Karim’s relationship with Sala rescues him from trouble with the authorities and brings him a city education. He becomes increasingly capable of fending for himself and thriving in different environments. A similar process operates between Moctar and Paolo in Le Cri du cœur. Ukadike has suggested that Ouedraogo’s films do “not seem to have a clear vision of the African future”. (12) To the extent that it does exist, this vision is invested in self-reliant (usually male) children, and the new types of relationships they form, rather than explicitly critical analyses or calls to political action. One consistent thread in Ouedraogo’s work since Yaaba is that children are better able to negotiate whatever obstacles they encounter. Another consistent thread since Tilaï is that adult (male) protagonists find their situations more intractable.
As in A Karim na Sala and Le Cri du cœur, narrative development in Samba Traoré and Kini and Adams hinges upon interconnections between rural and urban spaces. The desire for upward social mobility is, again, associated with travelling along these routes. What is different for the latter two films’ adult protagonists is that this desire is consistently frustrated, or finds its only outlet in criminal activity. Samba Traoré opens with a virtuoso tracking shot of a violent robbery. This sequence is silent except for the sound, gradually increasing in volume, of approaching traffic. In the opening shot a camera tracks two men walking along a road from frame left. A truck passes behind them, they separate, and the camera continues to follow the one we later realise is Samba (Bakary Sangaré). Another truck in a petrol station comes into view in the foreground as Samba exits frame right. The petrol station’s takings are seized, Samba’s accomplice is shot, and he makes his getaway with the money, all within the duration of this opening shot. The next three shots show a police vehicle beginning the search as a paperboy spreads the news, the police driving from the city into the countryside, and a bus carrying Samba into his village. Back home, Samba teams up with his old friend Salif (Abdoulaye Komboudri), buys a herd of cattle for his father and the whole village, marries Saratou (Mariam Kaba), and employs villagers to build him a house and a bar. Suspicions about where the money for all this came from gradually mount; Samba’s claim that he grew rich working on a banana plantation becomes less and less credible. Once the secret is out the police finally capture Samba. The film ends with them driving him back to the city to face the consequences of his crime.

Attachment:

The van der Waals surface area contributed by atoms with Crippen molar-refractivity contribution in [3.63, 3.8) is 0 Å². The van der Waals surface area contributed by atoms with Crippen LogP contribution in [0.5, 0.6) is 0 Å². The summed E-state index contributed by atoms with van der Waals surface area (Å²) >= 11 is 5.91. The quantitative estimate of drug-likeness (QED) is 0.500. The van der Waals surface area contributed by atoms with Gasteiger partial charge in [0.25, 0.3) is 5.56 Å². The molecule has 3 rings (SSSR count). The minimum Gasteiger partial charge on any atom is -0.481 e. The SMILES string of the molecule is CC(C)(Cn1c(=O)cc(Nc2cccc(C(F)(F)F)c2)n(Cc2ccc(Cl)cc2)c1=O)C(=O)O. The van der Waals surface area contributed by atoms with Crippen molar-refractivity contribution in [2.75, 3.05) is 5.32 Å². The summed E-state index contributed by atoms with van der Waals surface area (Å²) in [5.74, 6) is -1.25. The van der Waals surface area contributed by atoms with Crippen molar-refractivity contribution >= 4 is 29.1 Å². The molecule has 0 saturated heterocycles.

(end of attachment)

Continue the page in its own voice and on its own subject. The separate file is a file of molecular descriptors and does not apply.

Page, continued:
The opening petrol station robbery is an example of Ouedraogo’s and his collaborators’ mastery of technique. It is as dynamically staged as in any classic gangster film, coordinating several characters’ interactions within a particular space. The film’s conclusion is similarly orchestrated. Samba’s attempt to escape to the mountains when the police close in on him is represented entirely in long shots. These keep the relationships between characters and the environment constantly in view, at the same time as lending grandeur to the action. When his friend Salif catches a bullet in the leg whilst running to warn him, Samba runs down the mountain back into the foreground of the shot to help, even though this allows the police to catch him. All of this dramatic action unfolds within one long shot that reverses the pattern at the end of the tracking shot that opened the film. There, Samba abandoned his wounded or dead accomplice and ran away with the money into the background of the shot. Like the gangster in Robert Warshow’s analysis of the early 1930s Hollywood variants of this genre, Samba is represented as a compellingly tragic, almost mythical figure. In Warshow’s analysis, the gangster exists in a “city of the imagination”. Samba exists in a distinctly African imaginative space where the city and the village intersect. He embodies not the contradictions within individualism but contemporary tensions, within African cultures, between individual economic aspirations and more communal values.